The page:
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Security of a git tree

Security of a git tree

Posted Mar 26, 2011 20:39 UTC (Sat) by smurf (subscriber, #17840)
In reply to: Security of a git tree by foom
Parent article: Arch Linux and (the lack of) package signing

SHA1 is broken WRT collisions, i.e. you can find (with a lot of effort) two "random" bytestrings which hash to the same SHA1.

That's not the same as finding a bytestring which hashes to a given SHA1, which is still easier than to find a bytestring with, together with a given ASCII pre- and postamble, will match that given SHA1.

I don't think there's a feasible attack for the latter. But as SHA1 is considered "broken enough" that it should be phased out, AFAIK current efforts on one-way hashes are more focused on trying to break the several candidates for SHA's replacement, than to break SHA1 'even more'.


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Security of a git tree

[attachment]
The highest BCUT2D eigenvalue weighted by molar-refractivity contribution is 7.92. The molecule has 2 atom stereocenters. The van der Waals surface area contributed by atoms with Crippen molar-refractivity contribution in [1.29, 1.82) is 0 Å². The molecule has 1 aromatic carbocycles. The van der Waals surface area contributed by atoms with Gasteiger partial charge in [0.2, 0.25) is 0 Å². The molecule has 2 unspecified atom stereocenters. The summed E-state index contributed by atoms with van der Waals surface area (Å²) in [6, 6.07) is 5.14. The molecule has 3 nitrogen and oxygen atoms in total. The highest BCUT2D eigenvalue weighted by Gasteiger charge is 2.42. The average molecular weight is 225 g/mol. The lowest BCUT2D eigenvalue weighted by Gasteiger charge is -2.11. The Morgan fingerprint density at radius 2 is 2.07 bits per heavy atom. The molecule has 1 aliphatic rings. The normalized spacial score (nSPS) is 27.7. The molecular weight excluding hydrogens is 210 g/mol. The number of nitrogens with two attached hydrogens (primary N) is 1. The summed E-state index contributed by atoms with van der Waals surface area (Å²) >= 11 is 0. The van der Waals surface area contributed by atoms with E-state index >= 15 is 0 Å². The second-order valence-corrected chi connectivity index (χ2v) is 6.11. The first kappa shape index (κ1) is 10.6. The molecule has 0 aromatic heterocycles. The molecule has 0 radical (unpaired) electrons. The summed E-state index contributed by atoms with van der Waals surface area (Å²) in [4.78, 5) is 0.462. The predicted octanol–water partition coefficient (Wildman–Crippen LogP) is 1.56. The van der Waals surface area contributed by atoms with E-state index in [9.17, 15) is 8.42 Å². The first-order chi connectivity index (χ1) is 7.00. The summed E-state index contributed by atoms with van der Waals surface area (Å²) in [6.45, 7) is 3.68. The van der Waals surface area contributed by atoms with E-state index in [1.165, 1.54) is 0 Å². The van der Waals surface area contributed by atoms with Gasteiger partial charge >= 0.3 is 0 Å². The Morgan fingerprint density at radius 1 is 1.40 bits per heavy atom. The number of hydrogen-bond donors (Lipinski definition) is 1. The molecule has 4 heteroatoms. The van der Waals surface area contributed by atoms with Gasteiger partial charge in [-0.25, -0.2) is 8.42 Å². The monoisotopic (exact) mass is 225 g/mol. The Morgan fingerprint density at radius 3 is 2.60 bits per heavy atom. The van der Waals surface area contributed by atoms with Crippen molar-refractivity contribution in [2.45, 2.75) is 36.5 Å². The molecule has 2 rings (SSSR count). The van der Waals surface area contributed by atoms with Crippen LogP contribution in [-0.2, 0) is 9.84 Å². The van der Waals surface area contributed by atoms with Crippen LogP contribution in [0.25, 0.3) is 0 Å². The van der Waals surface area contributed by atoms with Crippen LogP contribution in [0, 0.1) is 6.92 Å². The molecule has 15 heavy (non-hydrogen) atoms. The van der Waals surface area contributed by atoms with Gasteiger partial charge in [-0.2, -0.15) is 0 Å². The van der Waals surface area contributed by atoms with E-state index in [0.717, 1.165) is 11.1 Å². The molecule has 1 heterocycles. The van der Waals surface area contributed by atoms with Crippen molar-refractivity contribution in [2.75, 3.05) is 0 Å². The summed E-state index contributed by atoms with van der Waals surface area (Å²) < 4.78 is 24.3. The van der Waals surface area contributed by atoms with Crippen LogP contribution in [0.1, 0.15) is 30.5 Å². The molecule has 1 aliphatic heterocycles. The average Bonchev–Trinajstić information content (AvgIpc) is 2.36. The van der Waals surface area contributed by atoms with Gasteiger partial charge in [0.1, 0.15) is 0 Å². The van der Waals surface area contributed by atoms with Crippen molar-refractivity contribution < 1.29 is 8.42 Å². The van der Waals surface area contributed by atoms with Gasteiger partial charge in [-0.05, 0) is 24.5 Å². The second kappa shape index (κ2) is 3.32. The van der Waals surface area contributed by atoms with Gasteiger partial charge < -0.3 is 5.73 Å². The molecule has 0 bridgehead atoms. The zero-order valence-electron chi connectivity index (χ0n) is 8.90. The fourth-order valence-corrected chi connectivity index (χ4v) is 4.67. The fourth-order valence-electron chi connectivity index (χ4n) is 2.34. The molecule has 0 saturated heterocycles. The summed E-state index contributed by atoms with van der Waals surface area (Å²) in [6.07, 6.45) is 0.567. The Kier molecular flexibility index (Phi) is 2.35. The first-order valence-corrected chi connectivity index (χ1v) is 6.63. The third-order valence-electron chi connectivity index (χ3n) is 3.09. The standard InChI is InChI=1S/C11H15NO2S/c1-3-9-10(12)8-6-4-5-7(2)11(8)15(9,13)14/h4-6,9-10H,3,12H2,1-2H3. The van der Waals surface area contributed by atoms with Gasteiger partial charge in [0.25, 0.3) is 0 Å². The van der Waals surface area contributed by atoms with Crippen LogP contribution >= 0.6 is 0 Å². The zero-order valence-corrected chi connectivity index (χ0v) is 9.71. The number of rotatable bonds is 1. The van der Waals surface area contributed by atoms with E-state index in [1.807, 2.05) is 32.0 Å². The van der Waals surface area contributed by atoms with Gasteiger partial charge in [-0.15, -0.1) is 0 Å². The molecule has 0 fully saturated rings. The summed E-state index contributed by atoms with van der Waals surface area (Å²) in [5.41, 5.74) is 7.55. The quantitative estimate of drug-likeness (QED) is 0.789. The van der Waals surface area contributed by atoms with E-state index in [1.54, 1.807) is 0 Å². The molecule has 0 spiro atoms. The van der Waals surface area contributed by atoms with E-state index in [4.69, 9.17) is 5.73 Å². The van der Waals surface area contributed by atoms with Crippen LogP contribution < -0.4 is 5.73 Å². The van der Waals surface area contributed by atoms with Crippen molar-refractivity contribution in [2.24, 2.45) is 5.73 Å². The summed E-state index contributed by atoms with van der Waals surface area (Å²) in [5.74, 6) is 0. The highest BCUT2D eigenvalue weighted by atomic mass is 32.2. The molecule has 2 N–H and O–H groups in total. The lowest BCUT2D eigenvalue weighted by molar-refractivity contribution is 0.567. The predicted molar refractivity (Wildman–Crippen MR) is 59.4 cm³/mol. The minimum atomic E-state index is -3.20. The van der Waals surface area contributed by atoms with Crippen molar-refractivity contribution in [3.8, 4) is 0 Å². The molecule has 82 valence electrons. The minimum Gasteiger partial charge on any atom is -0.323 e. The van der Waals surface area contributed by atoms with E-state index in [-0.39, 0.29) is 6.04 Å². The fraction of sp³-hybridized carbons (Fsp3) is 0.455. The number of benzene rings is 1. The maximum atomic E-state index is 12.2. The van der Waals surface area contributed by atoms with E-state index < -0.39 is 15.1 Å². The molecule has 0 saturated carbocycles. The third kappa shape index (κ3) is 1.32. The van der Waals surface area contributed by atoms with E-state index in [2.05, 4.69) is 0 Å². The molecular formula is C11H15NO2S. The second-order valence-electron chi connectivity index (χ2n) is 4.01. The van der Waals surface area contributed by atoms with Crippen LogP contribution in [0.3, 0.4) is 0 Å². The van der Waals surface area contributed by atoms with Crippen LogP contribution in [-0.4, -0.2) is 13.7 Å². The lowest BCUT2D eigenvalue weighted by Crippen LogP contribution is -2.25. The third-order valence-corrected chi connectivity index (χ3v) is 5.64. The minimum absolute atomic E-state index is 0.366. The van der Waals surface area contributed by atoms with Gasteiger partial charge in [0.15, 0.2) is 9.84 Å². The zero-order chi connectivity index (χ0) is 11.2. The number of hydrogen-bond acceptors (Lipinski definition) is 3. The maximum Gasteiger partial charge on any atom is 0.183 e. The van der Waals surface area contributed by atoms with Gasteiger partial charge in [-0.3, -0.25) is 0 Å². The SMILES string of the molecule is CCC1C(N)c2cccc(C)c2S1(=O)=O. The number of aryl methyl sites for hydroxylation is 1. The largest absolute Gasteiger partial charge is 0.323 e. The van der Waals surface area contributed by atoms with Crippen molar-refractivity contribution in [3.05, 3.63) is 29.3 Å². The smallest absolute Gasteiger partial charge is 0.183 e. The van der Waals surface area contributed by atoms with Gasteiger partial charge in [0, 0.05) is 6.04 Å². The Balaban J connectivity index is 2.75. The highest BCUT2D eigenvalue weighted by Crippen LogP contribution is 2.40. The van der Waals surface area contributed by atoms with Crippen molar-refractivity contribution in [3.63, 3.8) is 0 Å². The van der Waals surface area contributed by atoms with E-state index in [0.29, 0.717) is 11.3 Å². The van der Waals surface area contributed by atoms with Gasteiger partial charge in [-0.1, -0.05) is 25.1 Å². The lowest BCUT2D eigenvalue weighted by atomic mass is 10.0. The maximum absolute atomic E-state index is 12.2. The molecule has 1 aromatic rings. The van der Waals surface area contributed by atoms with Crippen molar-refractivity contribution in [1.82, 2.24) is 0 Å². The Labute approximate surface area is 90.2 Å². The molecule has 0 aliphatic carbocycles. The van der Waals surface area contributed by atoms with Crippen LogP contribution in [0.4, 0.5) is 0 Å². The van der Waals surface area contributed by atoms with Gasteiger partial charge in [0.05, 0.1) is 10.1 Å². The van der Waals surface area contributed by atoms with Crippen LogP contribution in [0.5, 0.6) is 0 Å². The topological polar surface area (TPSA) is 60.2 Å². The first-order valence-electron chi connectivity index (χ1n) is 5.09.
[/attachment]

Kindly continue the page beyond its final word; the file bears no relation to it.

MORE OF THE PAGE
Posted Mar 28, 2011 11:01 UTC (Mon) by nye (guest, #51576) [Link]

>SHA1 is broken WRT collisions, i.e. you can find (with a lot of effort) two "random" bytestrings which hash to the same SHA1.

In principle yes, but nobody's ever actually done it with full SHA1 - until it gets a bit more broken than it currently is, going beyond proof-of-concept attacks on much reduced versions of SHA1 would still require more computing power than is currently feasible.

>But as SHA1 is considered "broken enough" that it should be phased out

True, it would be a bad choice for something new, but things aren't so terribly bad for SHA-1 yet - hell, there aren't even any pre-image attacks for *MD5* yet AFAIK and that's been considered utterly broken for *years*.


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